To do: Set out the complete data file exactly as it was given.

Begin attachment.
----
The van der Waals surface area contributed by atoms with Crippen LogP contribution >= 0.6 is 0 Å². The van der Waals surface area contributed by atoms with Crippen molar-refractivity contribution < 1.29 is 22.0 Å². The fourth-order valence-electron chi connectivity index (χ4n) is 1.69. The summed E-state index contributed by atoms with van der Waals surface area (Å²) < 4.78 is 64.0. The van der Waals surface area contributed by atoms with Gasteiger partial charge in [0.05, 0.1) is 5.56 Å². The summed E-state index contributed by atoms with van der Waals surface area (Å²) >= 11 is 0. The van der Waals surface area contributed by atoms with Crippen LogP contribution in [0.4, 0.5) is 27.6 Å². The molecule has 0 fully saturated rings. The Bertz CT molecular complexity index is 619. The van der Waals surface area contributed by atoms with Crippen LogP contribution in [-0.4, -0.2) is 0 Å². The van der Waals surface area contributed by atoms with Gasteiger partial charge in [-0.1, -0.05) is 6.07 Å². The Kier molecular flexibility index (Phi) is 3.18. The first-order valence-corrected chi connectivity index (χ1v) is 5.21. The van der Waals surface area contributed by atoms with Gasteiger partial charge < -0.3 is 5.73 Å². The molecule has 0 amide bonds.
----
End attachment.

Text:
The van der Waals surface area contributed by atoms with Crippen LogP contribution >= 0.6 is 0 Å². The van der Waals surface area contributed by atoms with Crippen molar-refractivity contribution < 1.29 is 22.0 Å². The fourth-order valence-electron chi connectivity index (χ4n) is 1.69. The summed E-state index contributed by atoms with van der Waals surface area (Å²) < 4.78 is 64.0. The van der Waals surface area contributed by atoms with Gasteiger partial charge in [0.05, 0.1) is 5.56 Å². The summed E-state index contributed by atoms with van der Waals surface area (Å²) >= 11 is 0. The van der Waals surface area contributed by atoms with Crippen LogP contribution in [0.4, 0.5) is 27.6 Å². The molecule has 0 fully saturated rings. The Bertz CT molecular complexity index is 619. The van der Waals surface area contributed by atoms with Crippen LogP contribution in [-0.4, -0.2) is 0 Å². The van der Waals surface area contributed by atoms with Gasteiger partial charge in [-0.1, -0.05) is 6.07 Å². The Kier molecular flexibility index (Phi) is 3.18. The first-order valence-corrected chi connectivity index (χ1v) is 5.21. The van der Waals surface area contributed by atoms with Gasteiger partial charge < -0.3 is 5.73 Å². The molecule has 0 amide bonds.